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Andy White (aka TC) is the curator of fyxomatosis. I look up to him in many respects. His passion for cycling, his skill as a bike rider, his beautiful photography, and most of all the inspiration that his site gives us every day. The amount of work that he puts into fyxomatosis is truly outstanding.
Every time I ride with TC I learn a thing or two. It’s my pleasure to share this guest post that he wrote for us this weekend after he got hit by a car. I’m glad that he’s alright, but listen up – you never plan on getting in an accident. There’s some valuable tips in his story.
What To Do When You Are In An Accident
by Andy White, www.fyxomatosis.com
I was telling Wade about my accident on the way to work this Friday past and after recalling the event to him, we both figured it’s a ‘cycling tip’ that everyone needs to know.
No matter how good you are or think you are, the more time you spend on the road the increased ‘exposure time’ you have and increased probability of having an accident. Some accidents are truly unavoidable and this was one of them.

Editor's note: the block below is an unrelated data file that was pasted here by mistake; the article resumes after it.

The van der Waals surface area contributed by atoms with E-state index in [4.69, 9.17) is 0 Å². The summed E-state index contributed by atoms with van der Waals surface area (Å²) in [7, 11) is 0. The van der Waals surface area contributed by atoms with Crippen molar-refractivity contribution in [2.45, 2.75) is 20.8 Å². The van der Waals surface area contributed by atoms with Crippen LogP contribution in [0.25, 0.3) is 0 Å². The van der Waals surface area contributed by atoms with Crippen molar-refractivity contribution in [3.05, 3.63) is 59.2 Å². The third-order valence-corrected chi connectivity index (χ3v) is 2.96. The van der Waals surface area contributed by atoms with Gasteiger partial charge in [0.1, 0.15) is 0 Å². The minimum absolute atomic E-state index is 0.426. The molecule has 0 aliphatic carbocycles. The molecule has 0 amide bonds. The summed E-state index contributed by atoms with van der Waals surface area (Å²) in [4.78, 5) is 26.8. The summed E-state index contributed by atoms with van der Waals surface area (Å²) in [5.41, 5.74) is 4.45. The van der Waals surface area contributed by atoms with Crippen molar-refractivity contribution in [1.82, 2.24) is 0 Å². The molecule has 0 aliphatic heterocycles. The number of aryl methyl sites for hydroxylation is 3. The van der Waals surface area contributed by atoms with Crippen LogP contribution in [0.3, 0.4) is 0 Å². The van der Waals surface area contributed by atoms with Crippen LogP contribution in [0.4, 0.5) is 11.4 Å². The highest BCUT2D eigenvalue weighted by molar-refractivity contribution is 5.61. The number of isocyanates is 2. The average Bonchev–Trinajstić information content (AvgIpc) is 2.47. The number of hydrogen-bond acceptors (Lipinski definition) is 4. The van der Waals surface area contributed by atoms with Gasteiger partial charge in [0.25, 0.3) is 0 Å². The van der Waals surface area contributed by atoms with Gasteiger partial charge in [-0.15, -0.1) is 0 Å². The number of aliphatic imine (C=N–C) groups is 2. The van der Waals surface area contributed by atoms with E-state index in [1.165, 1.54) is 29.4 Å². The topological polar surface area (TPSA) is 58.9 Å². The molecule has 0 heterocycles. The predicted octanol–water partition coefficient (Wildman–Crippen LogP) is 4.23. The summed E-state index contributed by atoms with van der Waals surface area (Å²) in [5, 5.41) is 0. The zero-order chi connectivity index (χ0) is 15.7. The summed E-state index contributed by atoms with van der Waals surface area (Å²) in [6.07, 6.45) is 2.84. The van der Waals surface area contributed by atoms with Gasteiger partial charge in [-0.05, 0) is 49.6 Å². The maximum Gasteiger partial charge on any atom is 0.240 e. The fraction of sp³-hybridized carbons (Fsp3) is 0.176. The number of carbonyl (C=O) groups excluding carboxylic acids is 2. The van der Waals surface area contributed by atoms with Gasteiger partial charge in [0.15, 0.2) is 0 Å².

I’m riding on my way to work at about 35kph, alongside a car an the begining of an intersection. The car slows abruptly, turns sharp left with poor/no indicatation and my front wheel was level with the cars left hand front wheel as it turned. Realising the nose of the car was coming right at me, my only exit plan was a foot wide phone poll, so I attempted to turn the corner sharply with the car. I’ve done this before with a van, placing my hand on the van and leaning against it through the corner. Unfortunately the front wheel of the car trapped the front wheel of my bike, stopped the bike and sent me flying across the hood, onto the deck. I put my hand out, bang on the wrist, tumble over bang onto the shoulder, head and hip.
Once you realise you are going to crash, relax and let it happen. This of course is easier said than done, but the more rigid you are, the more likely you are to break something.
Shaken, but nothing appearing to be broken I got up, look back at my bike. The front wheel of the car is on top of of my bike. The bike is lying a twisted mess on the ground, front wheel like a potato chip. As emotionally distressing as seeing your bike in pieces is, your own wellbeing is more important and if you keep that in mind constantly, it will make the process easier.
Since I could detect no broken bones, I quickly moved off the road out of the way of more potential harm. This is critical. With all the ‘rubber necks’ driving past you can be sure if you stay there long enough you will cause another accident.